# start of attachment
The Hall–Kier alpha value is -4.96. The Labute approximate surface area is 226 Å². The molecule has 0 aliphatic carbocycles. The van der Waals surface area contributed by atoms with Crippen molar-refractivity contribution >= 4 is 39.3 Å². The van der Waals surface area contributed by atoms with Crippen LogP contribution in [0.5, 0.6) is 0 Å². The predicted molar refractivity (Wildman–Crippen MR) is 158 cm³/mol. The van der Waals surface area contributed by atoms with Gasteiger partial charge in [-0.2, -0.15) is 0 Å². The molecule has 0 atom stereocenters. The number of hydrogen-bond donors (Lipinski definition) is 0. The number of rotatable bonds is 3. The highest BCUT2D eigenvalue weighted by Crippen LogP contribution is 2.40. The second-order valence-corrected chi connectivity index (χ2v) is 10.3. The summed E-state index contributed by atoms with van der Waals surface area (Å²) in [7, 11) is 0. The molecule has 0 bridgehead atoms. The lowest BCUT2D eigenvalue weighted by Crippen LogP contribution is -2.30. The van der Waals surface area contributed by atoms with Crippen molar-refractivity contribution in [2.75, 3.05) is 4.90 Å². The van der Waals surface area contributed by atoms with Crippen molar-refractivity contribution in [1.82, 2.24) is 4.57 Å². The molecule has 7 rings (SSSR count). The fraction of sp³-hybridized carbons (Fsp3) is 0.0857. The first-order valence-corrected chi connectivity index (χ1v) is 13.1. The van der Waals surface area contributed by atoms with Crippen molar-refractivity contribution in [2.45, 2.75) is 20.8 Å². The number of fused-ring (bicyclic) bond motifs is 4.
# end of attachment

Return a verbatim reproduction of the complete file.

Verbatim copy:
The Hall–Kier alpha value is -4.96. The Labute approximate surface area is 226 Å². The molecule has 0 aliphatic carbocycles. The van der Waals surface area contributed by atoms with Crippen molar-refractivity contribution >= 4 is 39.3 Å². The van der Waals surface area contributed by atoms with Crippen LogP contribution in [0.5, 0.6) is 0 Å². The predicted molar refractivity (Wildman–Crippen MR) is 158 cm³/mol. The van der Waals surface area contributed by atoms with Gasteiger partial charge in [-0.2, -0.15) is 0 Å². The molecule has 0 atom stereocenters. The number of hydrogen-bond donors (Lipinski definition) is 0. The number of rotatable bonds is 3. The highest BCUT2D eigenvalue weighted by Crippen LogP contribution is 2.40. The second-order valence-corrected chi connectivity index (χ2v) is 10.3. The summed E-state index contributed by atoms with van der Waals surface area (Å²) in [7, 11) is 0. The molecule has 0 bridgehead atoms. The lowest BCUT2D eigenvalue weighted by Crippen LogP contribution is -2.30. The van der Waals surface area contributed by atoms with Crippen molar-refractivity contribution in [2.75, 3.05) is 4.90 Å². The van der Waals surface area contributed by atoms with Crippen molar-refractivity contribution in [1.82, 2.24) is 4.57 Å². The molecule has 7 rings (SSSR count). The fraction of sp³-hybridized carbons (Fsp3) is 0.0857. The first-order valence-corrected chi connectivity index (χ1v) is 13.1. The van der Waals surface area contributed by atoms with Crippen molar-refractivity contribution in [2.45, 2.75) is 20.8 Å². The number of fused-ring (bicyclic) bond motifs is 4.